Q: How long have you been waxing and giving facials?
A: I’ve been an esthetician for five years and I’ve been at my current job for three and a half years.

Q: What kind of training did you have?
A: I went to the Aveda Institute, which is like the Harvard of beauty schools.

Q: And then you are certified?
A: It depends on the state, but in my state you go six months full time, then you take your practical and state boards, and, if you pass, you are licensed by the state. My training was in esthiology science, or esthetics, with an Asian influence, an Ayurvedic-inspired theme, focusing on whole-body well-being.

Q: What inspired you to get into this kind of work?
A: My sister and I had pretty bad skin growing up and my mother would take us places where the estheticians would make us feel really bad about our skin. I wanted to make people like us not feel so bad about themselves.

I would have loved to be a dermatologist, but I didn’t feel I had the math skills to go to medical school.

And I’m not grossed out easily. When my dog had fleas, I was fascinated by it; if someone has a rash, I find it interesting.

Q: What’s your average day like?
A: I do a lot of facials, waxing, and body treatments. I specialize in facials and in problem skin.

Q: Have you ever taken too much hair from someone’s eyebrows or made their eyebrows crooked?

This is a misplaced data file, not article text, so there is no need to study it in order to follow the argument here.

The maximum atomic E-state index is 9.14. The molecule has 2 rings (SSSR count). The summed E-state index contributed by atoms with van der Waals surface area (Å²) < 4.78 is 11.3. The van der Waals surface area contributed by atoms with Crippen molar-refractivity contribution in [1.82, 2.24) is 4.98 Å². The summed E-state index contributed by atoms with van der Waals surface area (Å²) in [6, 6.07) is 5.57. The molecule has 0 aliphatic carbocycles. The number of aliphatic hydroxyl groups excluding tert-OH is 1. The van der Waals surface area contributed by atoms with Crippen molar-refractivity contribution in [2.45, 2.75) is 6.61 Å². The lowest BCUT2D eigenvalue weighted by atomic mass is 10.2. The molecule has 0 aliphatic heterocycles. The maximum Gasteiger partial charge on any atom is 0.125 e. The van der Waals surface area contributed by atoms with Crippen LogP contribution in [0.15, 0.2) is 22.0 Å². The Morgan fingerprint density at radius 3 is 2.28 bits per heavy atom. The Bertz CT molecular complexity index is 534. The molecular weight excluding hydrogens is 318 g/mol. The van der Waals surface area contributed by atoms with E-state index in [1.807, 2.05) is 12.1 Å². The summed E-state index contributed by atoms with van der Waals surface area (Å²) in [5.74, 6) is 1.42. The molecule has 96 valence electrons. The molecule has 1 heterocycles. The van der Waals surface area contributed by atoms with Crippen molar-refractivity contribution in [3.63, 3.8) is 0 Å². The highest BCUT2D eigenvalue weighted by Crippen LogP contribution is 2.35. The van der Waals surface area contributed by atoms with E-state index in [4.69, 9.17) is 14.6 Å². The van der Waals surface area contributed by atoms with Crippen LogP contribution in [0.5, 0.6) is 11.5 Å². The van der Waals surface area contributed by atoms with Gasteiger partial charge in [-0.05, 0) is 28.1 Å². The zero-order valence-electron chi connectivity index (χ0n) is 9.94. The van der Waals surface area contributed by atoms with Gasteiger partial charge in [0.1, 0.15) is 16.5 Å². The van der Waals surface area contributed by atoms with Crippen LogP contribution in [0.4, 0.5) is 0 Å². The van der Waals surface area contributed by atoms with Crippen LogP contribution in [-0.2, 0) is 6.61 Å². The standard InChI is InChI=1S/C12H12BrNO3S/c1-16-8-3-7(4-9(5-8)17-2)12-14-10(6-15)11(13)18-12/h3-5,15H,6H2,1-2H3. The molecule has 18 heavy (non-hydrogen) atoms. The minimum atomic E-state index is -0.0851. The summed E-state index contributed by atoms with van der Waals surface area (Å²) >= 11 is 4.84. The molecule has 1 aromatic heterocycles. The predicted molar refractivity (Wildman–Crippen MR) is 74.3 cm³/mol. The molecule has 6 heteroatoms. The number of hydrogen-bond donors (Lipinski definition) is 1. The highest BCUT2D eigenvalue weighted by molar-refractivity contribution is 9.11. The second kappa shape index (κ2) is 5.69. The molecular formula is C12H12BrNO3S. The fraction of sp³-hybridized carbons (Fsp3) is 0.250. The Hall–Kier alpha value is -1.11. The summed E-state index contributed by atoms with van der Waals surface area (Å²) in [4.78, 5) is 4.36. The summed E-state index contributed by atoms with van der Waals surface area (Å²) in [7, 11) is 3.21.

A: Yes, and yes. Everyone has messed up an eyebrow.

I had my first client at 8 a.m. and this person came in at 7:30 p.m. Not that that’s an excuse. But everyone has done it, and they’re lying if they say they haven’t.

You do the best you can. I tweeze a lot. Less is more. I’ve had one or two mishaps, though.

I don’t do the most dramatic high arches. I hate when eyebrows are too skinny. I personally don’t think it’s attractive for a guy to have an arch or be too groomed. I hate when I see guys like—who is it? Richard Grieco? I think, “You’re supposed to have thick eyebrows.” That’s my pet peeve.

Q: Does it ever make you uneasy to wax people in the bikini area?
A: To me, a bikini wax is just hair I need to remove. My friends will ask me to wax them and they ask if I’m uncomfortable, but to me it’s just hair I need to remove.

Q: Have you ever been yelled at?
A: I’ve been talked down to, but 99 percent of the people are nice. They’re all in a bathrobe and they’re all the same to me. I feel I’m equal to them and don’t allow them to intimidate me.

For the most part, people want to chat. Once in a while, they treat you like you’re a service person, and I really don’t like that.

We’re not supposed to talk much and we have a lot of standards; if they ask three questions, I assume that means they want to talk.

The massage therapists get more of that drama and sexual drama. Like, if we are booked in the spa, they go to their hotel rooms and sometimes guys get too fresh. But they can just end the service.

Some European businessmen don’t realize that what they do is clinical and therapeutic. They will say something like “Will you massage my last big toe?” or something like that …

But we’ll ban someone if they misbehave.